The Business Management and Financial Institute (BMFI), a private tertiary institution in Accra, recently graduated 184 students who had completed their courses in 2018.
The graduands, BMFI’s second batch, received Bachelor of Business Administration (Commerce), Bachelor of Science in Water Management and Sanitation and Bachelor in Education, which had been certified by the University of Cape Coast (UCC), its mentor institution.
In a speech, the founder and president of BMFI, Dr John Asare-Essel, said the school was incorporated in 2004 to run non-degree courses and that the first batch of first-degree students, numbering 174, passed out in 2017.
“After the first graduation, we had accreditation problems which delayed things till today,” adding that along the way, the National Accreditation Board (NAB), now known as Ghana Tertiary Education Commission (GTEC), banned it from admitting fresh degree students even though it had 5years Institutional accreditation.
The founder and president of BMFI said his institute was poised at helping to improve tertiary education in the country, expressing optimism that the school would work hard to be able to run Master’s and PhD programmes in the near future.
Dr Jinapor underlined the challenges faced by private universities such as competition with the well-established public ones; and staying accredited through affiliations which comes with its own cost, among other issues, and commended BMFI for withstanding the challenges to pursue academic excellence.
He urged private universities and colleges to move towards specialisation, because “this would help equip students with the requisite skills needed for the job market”.
The Deputy Director-General said it was important for universities to provide students with the needed innovative, entrepreneurial and skills training for them to help contribute to the socio-economic development of the country.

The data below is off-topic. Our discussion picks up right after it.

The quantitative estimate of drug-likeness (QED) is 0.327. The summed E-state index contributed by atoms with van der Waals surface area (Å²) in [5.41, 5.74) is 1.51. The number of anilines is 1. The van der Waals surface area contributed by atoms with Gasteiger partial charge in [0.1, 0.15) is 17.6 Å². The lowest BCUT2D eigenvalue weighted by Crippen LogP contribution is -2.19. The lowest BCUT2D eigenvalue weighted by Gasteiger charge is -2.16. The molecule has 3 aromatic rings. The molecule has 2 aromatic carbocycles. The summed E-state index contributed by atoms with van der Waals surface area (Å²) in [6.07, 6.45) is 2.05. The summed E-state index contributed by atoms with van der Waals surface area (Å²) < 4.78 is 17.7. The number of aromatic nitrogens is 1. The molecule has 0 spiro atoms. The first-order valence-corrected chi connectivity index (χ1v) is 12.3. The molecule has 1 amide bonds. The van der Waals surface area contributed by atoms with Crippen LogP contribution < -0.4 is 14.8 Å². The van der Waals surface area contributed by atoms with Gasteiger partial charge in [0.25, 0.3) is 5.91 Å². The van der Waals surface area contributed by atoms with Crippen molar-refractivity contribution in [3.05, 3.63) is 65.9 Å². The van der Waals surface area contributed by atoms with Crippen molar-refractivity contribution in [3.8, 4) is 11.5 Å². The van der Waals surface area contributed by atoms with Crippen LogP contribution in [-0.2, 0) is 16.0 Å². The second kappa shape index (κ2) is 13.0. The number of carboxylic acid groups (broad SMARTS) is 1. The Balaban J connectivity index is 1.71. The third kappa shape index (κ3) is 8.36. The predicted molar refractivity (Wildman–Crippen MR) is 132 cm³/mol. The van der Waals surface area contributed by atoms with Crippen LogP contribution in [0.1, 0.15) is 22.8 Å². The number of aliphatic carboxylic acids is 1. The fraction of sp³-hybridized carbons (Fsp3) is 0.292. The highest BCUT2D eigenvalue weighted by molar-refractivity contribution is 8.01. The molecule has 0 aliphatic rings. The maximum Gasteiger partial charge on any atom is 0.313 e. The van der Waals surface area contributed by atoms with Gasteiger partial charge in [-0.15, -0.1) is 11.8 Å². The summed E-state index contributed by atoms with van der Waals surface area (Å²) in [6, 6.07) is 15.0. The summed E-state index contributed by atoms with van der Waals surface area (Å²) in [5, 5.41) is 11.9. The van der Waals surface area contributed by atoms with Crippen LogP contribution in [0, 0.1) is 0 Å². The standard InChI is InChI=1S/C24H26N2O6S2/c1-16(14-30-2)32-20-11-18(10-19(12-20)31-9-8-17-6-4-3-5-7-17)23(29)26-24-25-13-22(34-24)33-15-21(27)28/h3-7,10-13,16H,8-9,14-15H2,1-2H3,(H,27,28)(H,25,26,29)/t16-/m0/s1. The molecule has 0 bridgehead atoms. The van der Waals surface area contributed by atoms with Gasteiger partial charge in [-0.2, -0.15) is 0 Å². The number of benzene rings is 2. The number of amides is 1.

Dr Jinapor indicated that even though under the Education Bodies Regulatory Law (Act 1023), private universities and colleges should show demonstrable evidence of progression within four years to be able to charter, those falling short of the requirement but showing appreciable achievement would be given additional two years to make the mark.
The Deputy Minister of Education Mrs Gifty Twum Ampofo, who spoke as the Special Guest of Honour, stressed the government’s support for the education sector in various ways, including relevant policies.
She said the government was well aware of the tremendous role played by the private universities and colleges in augmenting efforts of the public ones in the delivery of high standard education and training.
The Deputy Minister indicated that “the government’s GovTechEnablers Index (GTEI) currently stood at 18.84 per cent and President Nana Addo Dankwa Akufo-Addo is putting in place a mechanism to have it improved it to 40 per cent by 2030.”
She urged private universities to make digitisation part of their learning systems as the world was now being controlled by technology.
The Chair of the Governing Council of BMFI, Professor Asonaba Kofi Addison, congratulated the graduates on their efforts and asked them to exhibit a high level of professionalism in the world of work for others to opt to attend BMFI.
Mr Paul Da Costa Bortey, an Engineer with the Ghana Water Company, was adjudged the overall best student.
The graduation was attended by a number of dignitaries from academia and industry, including Mr Justice Agyenim-Boateng, the Registrar for Affiliates, UCC.